26. Pfaller MA, Castanheira M, Lockhart SR, et al. Frequency of decreased susceptibility and resistance to echinocandins among fluconazole-resistant bloodstream isolates of Candida glabrata. J Clin Microbiol 2012; 50:1199.
  27. Pham CD, Iqbal N, Bolden CB, et al. Role of FKS Mutations in Candida glabrata: MIC values, echinocandin resistance, and multidrug resistance. Antimicrob Agents Chemother 2014; 58:4690.
  28. Alexander BD, Johnson MD, Pfeiffer CD, et al. Increasing echinocandin resistance in Candida glabrata: clinical failure correlates with presence of FKS mutations and elevated minimum inhibitory concentrations. Clin Infect Dis 2013; 56:1724.
  29. Beyda ND, John J, Kilic A, et al. FKS mutant Candida glabrata: risk factors and outcomes in patients with candidemia. Clin Infect Dis 2014; 59:819.
  30. Wang E, Farmakiotis D, Yang D, et al. The ever-evolving landscape of candidaemia in patients with acute leukaemia: non-susceptibility to caspofungin and multidrug resistance are associated with increased mortality. J Antimicrob Chemother 2015; 70:2362.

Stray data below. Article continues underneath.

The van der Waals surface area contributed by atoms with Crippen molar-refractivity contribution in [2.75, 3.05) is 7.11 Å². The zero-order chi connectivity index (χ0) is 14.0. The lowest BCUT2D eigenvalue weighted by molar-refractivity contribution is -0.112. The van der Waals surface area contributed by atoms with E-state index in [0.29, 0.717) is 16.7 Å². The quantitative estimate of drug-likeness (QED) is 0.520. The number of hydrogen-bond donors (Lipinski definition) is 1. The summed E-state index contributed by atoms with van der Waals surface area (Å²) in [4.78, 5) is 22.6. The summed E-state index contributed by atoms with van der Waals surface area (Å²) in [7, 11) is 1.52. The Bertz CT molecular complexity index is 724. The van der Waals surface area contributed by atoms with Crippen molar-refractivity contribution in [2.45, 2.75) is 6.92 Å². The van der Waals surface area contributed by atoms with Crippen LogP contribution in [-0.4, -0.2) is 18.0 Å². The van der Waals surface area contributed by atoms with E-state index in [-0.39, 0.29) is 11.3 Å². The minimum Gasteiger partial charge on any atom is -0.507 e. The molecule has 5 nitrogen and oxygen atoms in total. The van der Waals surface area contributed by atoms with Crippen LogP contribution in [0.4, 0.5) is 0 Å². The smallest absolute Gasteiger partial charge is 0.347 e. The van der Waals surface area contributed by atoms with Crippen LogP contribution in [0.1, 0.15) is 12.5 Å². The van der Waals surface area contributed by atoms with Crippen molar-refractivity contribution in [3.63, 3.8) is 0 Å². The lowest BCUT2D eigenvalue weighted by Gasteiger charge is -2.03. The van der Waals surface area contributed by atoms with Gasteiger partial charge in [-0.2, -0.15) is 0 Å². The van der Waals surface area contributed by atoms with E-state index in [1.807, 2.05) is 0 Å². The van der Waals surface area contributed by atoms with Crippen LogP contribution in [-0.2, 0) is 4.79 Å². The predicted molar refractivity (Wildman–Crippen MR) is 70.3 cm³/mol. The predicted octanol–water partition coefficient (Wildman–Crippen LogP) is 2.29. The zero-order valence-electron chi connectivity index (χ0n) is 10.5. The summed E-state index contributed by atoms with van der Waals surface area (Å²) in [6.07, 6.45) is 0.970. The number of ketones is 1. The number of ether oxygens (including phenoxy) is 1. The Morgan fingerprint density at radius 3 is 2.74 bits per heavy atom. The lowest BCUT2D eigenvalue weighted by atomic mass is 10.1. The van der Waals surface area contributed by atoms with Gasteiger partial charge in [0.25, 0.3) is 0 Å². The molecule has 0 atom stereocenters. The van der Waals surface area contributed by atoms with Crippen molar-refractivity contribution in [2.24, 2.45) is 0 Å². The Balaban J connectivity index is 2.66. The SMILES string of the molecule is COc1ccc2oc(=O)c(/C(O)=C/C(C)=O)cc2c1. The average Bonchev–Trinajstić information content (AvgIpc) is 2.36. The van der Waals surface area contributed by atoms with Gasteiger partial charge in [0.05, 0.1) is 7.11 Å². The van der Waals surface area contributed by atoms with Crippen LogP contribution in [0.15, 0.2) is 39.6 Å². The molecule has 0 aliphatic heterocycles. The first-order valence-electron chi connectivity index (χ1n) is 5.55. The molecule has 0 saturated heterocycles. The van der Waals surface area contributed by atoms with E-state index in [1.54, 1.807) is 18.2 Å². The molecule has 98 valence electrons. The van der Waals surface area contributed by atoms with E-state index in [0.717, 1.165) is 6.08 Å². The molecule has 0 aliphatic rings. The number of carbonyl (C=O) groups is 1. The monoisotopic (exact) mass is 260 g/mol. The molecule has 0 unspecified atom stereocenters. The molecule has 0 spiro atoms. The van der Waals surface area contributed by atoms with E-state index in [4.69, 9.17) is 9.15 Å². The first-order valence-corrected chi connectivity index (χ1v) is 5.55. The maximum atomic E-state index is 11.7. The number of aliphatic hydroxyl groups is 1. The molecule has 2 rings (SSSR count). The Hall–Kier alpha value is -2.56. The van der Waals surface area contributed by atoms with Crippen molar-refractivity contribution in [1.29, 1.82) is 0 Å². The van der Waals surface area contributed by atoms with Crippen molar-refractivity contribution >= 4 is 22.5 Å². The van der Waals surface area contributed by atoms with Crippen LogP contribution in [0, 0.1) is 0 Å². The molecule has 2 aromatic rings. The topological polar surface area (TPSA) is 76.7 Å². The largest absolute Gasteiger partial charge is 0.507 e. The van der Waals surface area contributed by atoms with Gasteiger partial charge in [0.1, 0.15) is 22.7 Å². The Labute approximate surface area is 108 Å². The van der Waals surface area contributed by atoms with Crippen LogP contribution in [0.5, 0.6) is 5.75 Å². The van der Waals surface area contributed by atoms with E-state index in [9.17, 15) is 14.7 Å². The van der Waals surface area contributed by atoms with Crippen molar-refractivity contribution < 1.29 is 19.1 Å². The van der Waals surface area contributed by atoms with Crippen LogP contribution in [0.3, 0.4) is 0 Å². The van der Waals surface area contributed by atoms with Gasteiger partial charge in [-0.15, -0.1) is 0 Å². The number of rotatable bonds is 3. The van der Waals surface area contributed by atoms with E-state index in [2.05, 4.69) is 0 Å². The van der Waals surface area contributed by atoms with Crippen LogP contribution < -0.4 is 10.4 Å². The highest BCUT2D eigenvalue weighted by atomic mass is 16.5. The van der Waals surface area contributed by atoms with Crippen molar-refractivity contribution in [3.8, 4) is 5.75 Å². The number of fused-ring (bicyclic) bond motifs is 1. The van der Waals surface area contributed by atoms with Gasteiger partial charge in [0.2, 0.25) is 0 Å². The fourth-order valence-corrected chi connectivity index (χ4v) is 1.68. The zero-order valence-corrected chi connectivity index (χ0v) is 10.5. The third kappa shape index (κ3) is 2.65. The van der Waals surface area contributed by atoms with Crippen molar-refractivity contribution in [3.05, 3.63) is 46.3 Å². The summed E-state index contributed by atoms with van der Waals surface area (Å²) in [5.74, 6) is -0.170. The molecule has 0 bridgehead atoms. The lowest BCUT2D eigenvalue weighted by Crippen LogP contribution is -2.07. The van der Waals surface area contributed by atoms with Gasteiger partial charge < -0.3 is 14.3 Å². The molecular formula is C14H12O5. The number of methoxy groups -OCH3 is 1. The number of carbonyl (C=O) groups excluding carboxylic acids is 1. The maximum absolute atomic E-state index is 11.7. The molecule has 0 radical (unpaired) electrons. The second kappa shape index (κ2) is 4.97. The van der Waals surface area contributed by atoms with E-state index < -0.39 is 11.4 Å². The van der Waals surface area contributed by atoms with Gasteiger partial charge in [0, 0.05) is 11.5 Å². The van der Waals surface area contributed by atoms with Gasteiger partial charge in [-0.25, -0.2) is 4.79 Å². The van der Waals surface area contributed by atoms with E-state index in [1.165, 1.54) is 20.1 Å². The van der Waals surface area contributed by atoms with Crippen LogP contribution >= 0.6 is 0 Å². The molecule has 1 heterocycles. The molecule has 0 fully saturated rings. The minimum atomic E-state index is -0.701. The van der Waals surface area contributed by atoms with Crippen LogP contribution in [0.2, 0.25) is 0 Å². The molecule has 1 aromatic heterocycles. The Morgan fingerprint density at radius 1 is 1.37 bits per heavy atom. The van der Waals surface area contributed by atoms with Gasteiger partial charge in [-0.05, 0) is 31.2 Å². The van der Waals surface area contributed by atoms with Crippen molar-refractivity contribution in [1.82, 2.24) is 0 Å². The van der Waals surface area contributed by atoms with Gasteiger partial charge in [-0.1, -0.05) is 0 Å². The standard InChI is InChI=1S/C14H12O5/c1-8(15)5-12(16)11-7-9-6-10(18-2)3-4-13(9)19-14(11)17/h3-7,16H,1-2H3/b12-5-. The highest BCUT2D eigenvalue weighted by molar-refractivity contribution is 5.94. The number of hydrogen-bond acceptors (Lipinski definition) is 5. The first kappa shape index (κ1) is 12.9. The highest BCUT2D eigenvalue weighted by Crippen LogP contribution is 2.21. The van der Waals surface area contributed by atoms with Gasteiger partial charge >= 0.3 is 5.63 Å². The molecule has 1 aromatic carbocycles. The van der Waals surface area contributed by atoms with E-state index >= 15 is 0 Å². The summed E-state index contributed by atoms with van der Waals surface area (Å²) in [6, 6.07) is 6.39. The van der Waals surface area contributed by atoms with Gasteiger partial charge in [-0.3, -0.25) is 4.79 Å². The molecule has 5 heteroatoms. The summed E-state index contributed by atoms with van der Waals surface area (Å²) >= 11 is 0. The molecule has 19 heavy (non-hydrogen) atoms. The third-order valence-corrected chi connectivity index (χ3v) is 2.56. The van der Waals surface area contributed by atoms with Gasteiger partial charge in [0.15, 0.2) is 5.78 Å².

31. Ramage G, VandeWalle K, Bachmann SP, et al. In vitro pharmacodynamic properties of three antifungal agents against preformed Candida albicans biofilms determined by time-kill studies. Antimicrob Agents Chemother 2002; 46:3634.
  32. Kuhn DM, George T, Chandra J, et al. Antifungal susceptibility of Candida biofilms: unique efficacy of amphotericin B lipid formulations and echinocandins. Antimicrob Agents Chemother 2002; 46:1773.
  33. Nett J, Lincoln L, Marchillo K, Andes D. Beta -1,3 glucan as a test for central venous catheter biofilm infection. J Infect Dis 2007; 195:1705.
  34. Cassone A, Kerridge D, Gale EF. Ultrastructural changes in the cell wall of Candida albicans following cessation of growth and their possible relationship to the development of polyene resistance. J Gen Microbiol 1979; 110:339.
  35. Gale EF, Ingram J, Kerridge D, et al. Reduction of amphotericin resistance in stationary phase cultures of Candida albicans by treatment with enzymes. J Gen Microbiol 1980; 117:383.
  36. Nett J, Lincoln L, Marchillo K, et al. Putative role of beta-1,3 glucans in Candida albicans biofilm resistance. Antimicrob Agents Chemother 2007; 51:510.
  37. Bowman JC, Hicks PS, Kurtz MB, et al. The antifungal echinocandin caspofungin acetate kills growing cells of Aspergillus fumigatus in vitro. Antimicrob Agents Chemother 2002; 46:3001.
  38. Ben-Ami R, Lewis RE, Kontoyiannis DP. Immunocompromised hosts: immunopharmacology of modern antifungals. Clin Infect Dis 2008; 47:226.
  39. Espinel-Ingroff A. Comparison of In vitro activities of the new triazole SCH56592 and the echinocandins MK-0991 (L-743,872) and LY303366 against opportunistic filamentous and dimorphic fungi and yeasts. J Clin Microbiol 1998; 36:2950.